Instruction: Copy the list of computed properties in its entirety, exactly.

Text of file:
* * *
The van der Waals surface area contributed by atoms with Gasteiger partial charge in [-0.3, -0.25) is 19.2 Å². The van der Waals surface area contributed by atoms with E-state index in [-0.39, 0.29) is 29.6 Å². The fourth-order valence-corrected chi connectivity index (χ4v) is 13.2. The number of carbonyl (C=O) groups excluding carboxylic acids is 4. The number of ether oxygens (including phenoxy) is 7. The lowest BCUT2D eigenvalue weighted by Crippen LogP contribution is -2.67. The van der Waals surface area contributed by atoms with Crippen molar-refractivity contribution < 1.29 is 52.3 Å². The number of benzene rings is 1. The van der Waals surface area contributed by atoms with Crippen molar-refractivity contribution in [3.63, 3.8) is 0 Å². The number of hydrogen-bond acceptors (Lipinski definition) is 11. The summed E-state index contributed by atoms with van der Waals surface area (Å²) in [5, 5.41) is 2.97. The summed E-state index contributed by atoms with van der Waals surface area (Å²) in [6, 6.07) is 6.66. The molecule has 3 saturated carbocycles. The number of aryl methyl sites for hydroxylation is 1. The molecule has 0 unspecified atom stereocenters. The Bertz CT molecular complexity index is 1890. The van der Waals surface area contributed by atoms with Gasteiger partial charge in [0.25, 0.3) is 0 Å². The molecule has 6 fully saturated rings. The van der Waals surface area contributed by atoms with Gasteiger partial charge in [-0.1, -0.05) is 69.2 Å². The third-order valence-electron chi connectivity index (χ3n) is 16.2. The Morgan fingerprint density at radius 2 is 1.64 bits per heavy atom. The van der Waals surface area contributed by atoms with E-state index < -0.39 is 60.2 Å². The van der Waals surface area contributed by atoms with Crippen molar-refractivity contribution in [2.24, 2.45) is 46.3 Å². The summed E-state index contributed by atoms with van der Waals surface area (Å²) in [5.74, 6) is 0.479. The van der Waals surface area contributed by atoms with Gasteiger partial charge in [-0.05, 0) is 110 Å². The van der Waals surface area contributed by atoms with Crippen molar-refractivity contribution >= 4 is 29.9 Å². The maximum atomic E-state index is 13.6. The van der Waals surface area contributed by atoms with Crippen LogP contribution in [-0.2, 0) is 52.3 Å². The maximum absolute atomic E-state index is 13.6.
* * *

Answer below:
The van der Waals surface area contributed by atoms with Gasteiger partial charge in [-0.3, -0.25) is 19.2 Å². The van der Waals surface area contributed by atoms with E-state index in [-0.39, 0.29) is 29.6 Å². The fourth-order valence-corrected chi connectivity index (χ4v) is 13.2. The number of carbonyl (C=O) groups excluding carboxylic acids is 4. The number of ether oxygens (including phenoxy) is 7. The lowest BCUT2D eigenvalue weighted by Crippen LogP contribution is -2.67. The van der Waals surface area contributed by atoms with Crippen molar-refractivity contribution < 1.29 is 52.3 Å². The number of benzene rings is 1. The van der Waals surface area contributed by atoms with Crippen molar-refractivity contribution in [3.63, 3.8) is 0 Å². The number of hydrogen-bond acceptors (Lipinski definition) is 11. The summed E-state index contributed by atoms with van der Waals surface area (Å²) in [5, 5.41) is 2.97. The summed E-state index contributed by atoms with van der Waals surface area (Å²) in [6, 6.07) is 6.66. The molecule has 3 saturated carbocycles. The number of aryl methyl sites for hydroxylation is 1. The molecule has 0 unspecified atom stereocenters. The Bertz CT molecular complexity index is 1890. The van der Waals surface area contributed by atoms with Gasteiger partial charge in [0.25, 0.3) is 0 Å². The molecule has 6 fully saturated rings. The van der Waals surface area contributed by atoms with Gasteiger partial charge in [-0.1, -0.05) is 69.2 Å². The third-order valence-electron chi connectivity index (χ3n) is 16.2. The Morgan fingerprint density at radius 2 is 1.64 bits per heavy atom. The van der Waals surface area contributed by atoms with E-state index < -0.39 is 60.2 Å². The van der Waals surface area contributed by atoms with Crippen molar-refractivity contribution in [2.24, 2.45) is 46.3 Å². The summed E-state index contributed by atoms with van der Waals surface area (Å²) in [5.74, 6) is 0.479. The van der Waals surface area contributed by atoms with Gasteiger partial charge in [-0.05, 0) is 110 Å². The van der Waals surface area contributed by atoms with Crippen molar-refractivity contribution >= 4 is 29.9 Å². The maximum atomic E-state index is 13.6. The van der Waals surface area contributed by atoms with Crippen LogP contribution in [-0.2, 0) is 52.3 Å². The maximum absolute atomic E-state index is 13.6.